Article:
The movies wouldn’t matter, they would be the same as the ones back home.

The meetings were spread over two days. I listened and participated as appropriate and frequently sat back, observing plastic chandeliers hanging like moss on a live oak tree. Plastic facets diffused the bright circular light. Smaller chandeliers hung at regular intervals from a ceiling that looked like a blueprint. The ceiling consisted of rectangles squares and circles defining a hidden infrastructure, sprinklers and alarms, heating and light. Ceilings at some of the other hotels had more curves. Some of their chandeliers were smaller, lights more muted. Some had no chandeliers at all. Circles of white light in a gray frame.

meeting-room-bigThe meeting room was too cool and they promised to fix it every day. I ate too many hard candies, kinds I would never buy, sitting at the tables. Little piles of cellophane wrappers grew through the day. I drank a lot of water and went to the bathroom a lot. The paper provided by the hotel was a four-page folded sheet, not the most useful, not a pad, and ballpoint pens. For two days we exchanged data in chilly windowless rooms. The walls were nondescript beige and burgundy and some had panels. Our main room had a name but I forget. It might have been a lake or maybe the name of a dead president.

I should have exercised in the treadmill-and-television room at night but had drinks instead with people in the lobby bar. That and waiting for email to download over a dial-up took all my time. When the meetings ended a different driver returned me to the airport. He said he had pitched for the Yankees in the early sixties and that Mantle was a really good guy.

The landscape along the Interstate was held in horizontal tension by a white railing. I hallucinated blue paper flowers and the ones that were like sunflowers, I looked them up once, years ago. They were long gone and the dormant weeds and grass were long, blown over, left uncut. The sky above the boxes was without definition, overcast and cold. Going back we went West and the Interstate number on the signs was more familiar. This time I knew where we were going.

Nearer the airport were a Courtyard Marriott and Holiday Inn Express, then a Hyatt, a real Marriott, two Radissons, and a Hilton, interspersed with cheaper brands, Motel 6 and Super 8 and Best Western. There were bars and the same restaurants and a new industrial park. The buildings in it were white and rectangular, regular as squares on a chessboard. The names I could make out had no obvious meaning, things like Metravante, CyberWise, and BioCon. Just before the airport exit a billboard said an oriental spa was open from noon until two in the morning. Turn left at the next exit, the sign said, then make a right. A little map showed how with a white arrow next to text that said it was in a strip mall next to a currency exchange behind a nails place.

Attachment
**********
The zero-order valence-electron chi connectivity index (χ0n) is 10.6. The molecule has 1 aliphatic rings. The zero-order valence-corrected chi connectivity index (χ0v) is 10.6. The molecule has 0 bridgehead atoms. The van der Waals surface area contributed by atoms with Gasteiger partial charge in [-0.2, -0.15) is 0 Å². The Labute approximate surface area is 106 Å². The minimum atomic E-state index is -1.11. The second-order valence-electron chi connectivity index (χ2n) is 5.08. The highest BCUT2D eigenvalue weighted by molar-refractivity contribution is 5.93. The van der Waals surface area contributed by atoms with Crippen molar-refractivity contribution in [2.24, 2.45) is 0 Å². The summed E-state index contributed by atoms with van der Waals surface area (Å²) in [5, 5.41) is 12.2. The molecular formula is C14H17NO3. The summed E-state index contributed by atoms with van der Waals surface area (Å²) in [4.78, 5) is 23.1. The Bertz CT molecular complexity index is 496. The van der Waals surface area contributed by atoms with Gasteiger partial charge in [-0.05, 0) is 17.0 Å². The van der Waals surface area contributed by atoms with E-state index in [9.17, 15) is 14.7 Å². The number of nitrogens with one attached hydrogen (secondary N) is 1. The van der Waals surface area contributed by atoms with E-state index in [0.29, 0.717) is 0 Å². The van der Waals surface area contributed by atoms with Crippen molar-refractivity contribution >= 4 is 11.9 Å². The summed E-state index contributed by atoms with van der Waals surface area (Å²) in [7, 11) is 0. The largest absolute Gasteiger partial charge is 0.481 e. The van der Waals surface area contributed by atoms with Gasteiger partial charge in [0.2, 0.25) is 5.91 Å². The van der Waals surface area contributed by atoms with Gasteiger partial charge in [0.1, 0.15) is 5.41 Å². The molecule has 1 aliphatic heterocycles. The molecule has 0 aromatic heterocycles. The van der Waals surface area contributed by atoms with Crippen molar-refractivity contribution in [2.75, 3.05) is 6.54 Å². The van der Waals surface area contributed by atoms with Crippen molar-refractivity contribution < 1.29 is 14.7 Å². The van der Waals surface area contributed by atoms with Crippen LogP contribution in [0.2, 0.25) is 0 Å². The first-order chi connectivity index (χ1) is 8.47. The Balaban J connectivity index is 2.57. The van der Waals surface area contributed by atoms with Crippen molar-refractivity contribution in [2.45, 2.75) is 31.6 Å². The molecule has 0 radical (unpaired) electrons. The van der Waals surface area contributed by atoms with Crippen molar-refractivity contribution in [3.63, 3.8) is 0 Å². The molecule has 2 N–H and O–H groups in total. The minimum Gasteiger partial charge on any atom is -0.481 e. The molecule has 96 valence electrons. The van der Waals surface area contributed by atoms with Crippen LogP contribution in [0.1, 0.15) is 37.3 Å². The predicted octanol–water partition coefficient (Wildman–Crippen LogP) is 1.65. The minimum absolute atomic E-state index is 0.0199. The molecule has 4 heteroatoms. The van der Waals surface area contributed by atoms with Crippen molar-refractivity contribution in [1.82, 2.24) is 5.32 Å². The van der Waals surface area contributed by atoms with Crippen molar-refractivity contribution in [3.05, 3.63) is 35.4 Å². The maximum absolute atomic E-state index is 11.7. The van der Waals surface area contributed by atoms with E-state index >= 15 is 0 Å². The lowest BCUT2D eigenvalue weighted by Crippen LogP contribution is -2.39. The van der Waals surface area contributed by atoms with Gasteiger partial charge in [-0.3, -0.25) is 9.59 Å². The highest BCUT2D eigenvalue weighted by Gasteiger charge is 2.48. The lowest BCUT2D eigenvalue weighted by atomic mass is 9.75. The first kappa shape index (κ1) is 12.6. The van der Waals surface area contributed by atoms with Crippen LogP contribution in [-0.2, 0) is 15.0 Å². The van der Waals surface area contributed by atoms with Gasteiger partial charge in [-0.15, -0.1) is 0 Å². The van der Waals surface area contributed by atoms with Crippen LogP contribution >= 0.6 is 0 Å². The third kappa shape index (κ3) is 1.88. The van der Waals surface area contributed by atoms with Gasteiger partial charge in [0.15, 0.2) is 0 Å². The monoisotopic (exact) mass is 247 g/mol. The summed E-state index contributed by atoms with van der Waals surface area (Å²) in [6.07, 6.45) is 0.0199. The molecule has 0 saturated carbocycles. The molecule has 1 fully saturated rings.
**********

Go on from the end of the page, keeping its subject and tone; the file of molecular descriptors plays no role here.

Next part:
I tipped the driver this time and went straight to a kiosk and said my yeses and went through security again but this time I was flagged. Sure enough, my ticket was marked with an S. They turned over everything while I watched. When he opened the laptop I started to reach instinctively and Hector said, please don’t touch anything, Sir. We’ll put everything back. His hand rising with the pause power of authority. They wanded me and patted me down and when the metal detector would not stop beeping we went into a small room where Hector searched for something in my slacks. He found a safety pin fixed to a dry cleaning ticket on the waistband. He removed it and I stopped beeping. I signed something on a written form, then reassembled everything and went to the gate to wait.

I was too tired to read and just waited listening to announcements of arriving and departing flights. People walked or sat or got up and down. This time I had the aisle seat and slept as best I could but people kept bumping my elbow going to the bathroom. Finally I sat up and thought about things vaguely until we descended, bouncing down in clouds in a turbulent chop, making it exciting. One bump got a muted whoop from passengers in back followed by nervous laughter. When we landed some of the passengers clapped, happy to be alive, I guess, and I stood and had to wait with my head bent for the slow progression of people ahead of row 28 to slowstep down the crowded aisle. I waited again in the cold wind for a shuttle back to my car. I should have carried a warmer jacket I thought as I did a little dance, beating my freezing wings. The shuttle came, finally, and shivering despite the heat blowing onto my legs and face, I drove to the office before going home.

I reported to my boss and he said the trip sounded worthwhile. Whatever he said was fine. I didn’t care. I knew it wasn’t important. Nothing was, anymore. I knew that. But still, it had been good to get away for a few days and be somewhere else. Driving home from the office, already dark, I noticed that I was humming along with hits of the sixties and seventies Hey Jude and the one by the Righteous Brothers. Foreigner love is and Mamas and the Papas, making me long momentarily for something inchoate, a fire on a hearth or knowing where I was going. My blue Ford Taurus was a time machine, taking me forward and back at the same time. During the brief transition from work to home, I realized that I looked forward to the coming weekend. I didn’t sigh as I often do when I realize that it’s only Thursday. Or Monday. Or any day, really. Any of the seven whatever the name.